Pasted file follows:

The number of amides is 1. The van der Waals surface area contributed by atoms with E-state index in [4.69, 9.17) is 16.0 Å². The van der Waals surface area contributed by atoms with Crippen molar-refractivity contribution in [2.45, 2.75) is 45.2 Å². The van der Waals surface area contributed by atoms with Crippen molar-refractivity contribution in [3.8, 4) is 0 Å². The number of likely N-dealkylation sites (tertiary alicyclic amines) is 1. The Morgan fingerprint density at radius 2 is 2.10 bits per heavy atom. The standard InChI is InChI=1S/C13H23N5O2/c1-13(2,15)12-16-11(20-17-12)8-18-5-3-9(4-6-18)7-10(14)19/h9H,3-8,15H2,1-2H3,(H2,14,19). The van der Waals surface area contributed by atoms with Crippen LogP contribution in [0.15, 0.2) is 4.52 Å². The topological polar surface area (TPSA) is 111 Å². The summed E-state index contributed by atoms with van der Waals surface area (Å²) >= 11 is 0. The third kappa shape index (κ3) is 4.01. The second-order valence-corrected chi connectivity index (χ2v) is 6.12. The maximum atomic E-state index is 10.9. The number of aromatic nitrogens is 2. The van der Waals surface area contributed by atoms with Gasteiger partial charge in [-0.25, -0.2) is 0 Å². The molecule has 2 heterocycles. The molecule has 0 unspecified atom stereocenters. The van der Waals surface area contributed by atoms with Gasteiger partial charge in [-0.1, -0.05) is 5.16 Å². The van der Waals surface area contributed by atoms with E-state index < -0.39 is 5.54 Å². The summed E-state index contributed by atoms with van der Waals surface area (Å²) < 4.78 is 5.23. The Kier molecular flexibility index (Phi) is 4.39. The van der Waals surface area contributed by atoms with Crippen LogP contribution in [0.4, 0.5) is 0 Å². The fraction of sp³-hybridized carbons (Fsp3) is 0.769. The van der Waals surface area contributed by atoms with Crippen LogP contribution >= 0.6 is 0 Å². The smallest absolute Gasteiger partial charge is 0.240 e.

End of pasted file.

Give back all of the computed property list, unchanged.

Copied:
The number of amides is 1. The van der Waals surface area contributed by atoms with E-state index in [4.69, 9.17) is 16.0 Å². The van der Waals surface area contributed by atoms with Crippen molar-refractivity contribution in [2.45, 2.75) is 45.2 Å². The van der Waals surface area contributed by atoms with Crippen molar-refractivity contribution in [3.8, 4) is 0 Å². The number of likely N-dealkylation sites (tertiary alicyclic amines) is 1. The Morgan fingerprint density at radius 2 is 2.10 bits per heavy atom. The standard InChI is InChI=1S/C13H23N5O2/c1-13(2,15)12-16-11(20-17-12)8-18-5-3-9(4-6-18)7-10(14)19/h9H,3-8,15H2,1-2H3,(H2,14,19). The van der Waals surface area contributed by atoms with Crippen LogP contribution in [0.15, 0.2) is 4.52 Å². The topological polar surface area (TPSA) is 111 Å². The summed E-state index contributed by atoms with van der Waals surface area (Å²) >= 11 is 0. The third kappa shape index (κ3) is 4.01. The second-order valence-corrected chi connectivity index (χ2v) is 6.12. The maximum atomic E-state index is 10.9. The number of aromatic nitrogens is 2. The van der Waals surface area contributed by atoms with Gasteiger partial charge in [-0.25, -0.2) is 0 Å². The molecule has 2 heterocycles. The molecule has 0 unspecified atom stereocenters. The van der Waals surface area contributed by atoms with Gasteiger partial charge in [-0.1, -0.05) is 5.16 Å². The van der Waals surface area contributed by atoms with E-state index < -0.39 is 5.54 Å². The summed E-state index contributed by atoms with van der Waals surface area (Å²) < 4.78 is 5.23. The Kier molecular flexibility index (Phi) is 4.39. The van der Waals surface area contributed by atoms with Crippen LogP contribution in [0.4, 0.5) is 0 Å². The fraction of sp³-hybridized carbons (Fsp3) is 0.769. The van der Waals surface area contributed by atoms with Crippen LogP contribution >= 0.6 is 0 Å². The smallest absolute Gasteiger partial charge is 0.240 e.